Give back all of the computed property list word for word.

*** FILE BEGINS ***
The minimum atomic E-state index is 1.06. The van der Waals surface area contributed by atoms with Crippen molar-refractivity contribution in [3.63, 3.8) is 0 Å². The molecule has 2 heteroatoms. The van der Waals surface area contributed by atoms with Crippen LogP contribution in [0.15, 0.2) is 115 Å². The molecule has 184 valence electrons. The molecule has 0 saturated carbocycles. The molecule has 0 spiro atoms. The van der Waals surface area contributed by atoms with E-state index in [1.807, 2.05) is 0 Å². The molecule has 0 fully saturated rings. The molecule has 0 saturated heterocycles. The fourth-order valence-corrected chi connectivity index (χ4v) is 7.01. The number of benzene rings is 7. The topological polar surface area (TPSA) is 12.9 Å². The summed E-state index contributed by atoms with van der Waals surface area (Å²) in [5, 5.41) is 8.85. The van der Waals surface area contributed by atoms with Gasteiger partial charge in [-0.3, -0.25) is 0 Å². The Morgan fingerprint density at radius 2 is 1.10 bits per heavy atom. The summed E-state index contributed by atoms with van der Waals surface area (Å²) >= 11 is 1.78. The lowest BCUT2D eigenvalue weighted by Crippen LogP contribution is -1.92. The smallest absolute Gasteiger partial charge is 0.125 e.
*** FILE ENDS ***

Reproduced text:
The minimum atomic E-state index is 1.06. The van der Waals surface area contributed by atoms with Crippen molar-refractivity contribution in [3.63, 3.8) is 0 Å². The molecule has 2 heteroatoms. The van der Waals surface area contributed by atoms with Crippen LogP contribution in [0.15, 0.2) is 115 Å². The molecule has 184 valence electrons. The molecule has 0 saturated carbocycles. The molecule has 0 spiro atoms. The van der Waals surface area contributed by atoms with E-state index in [1.807, 2.05) is 0 Å². The molecule has 0 fully saturated rings. The molecule has 0 saturated heterocycles. The fourth-order valence-corrected chi connectivity index (χ4v) is 7.01. The number of benzene rings is 7. The topological polar surface area (TPSA) is 12.9 Å². The summed E-state index contributed by atoms with van der Waals surface area (Å²) in [5, 5.41) is 8.85. The van der Waals surface area contributed by atoms with Gasteiger partial charge in [-0.3, -0.25) is 0 Å². The Morgan fingerprint density at radius 2 is 1.10 bits per heavy atom. The summed E-state index contributed by atoms with van der Waals surface area (Å²) >= 11 is 1.78. The lowest BCUT2D eigenvalue weighted by Crippen LogP contribution is -1.92. The smallest absolute Gasteiger partial charge is 0.125 e.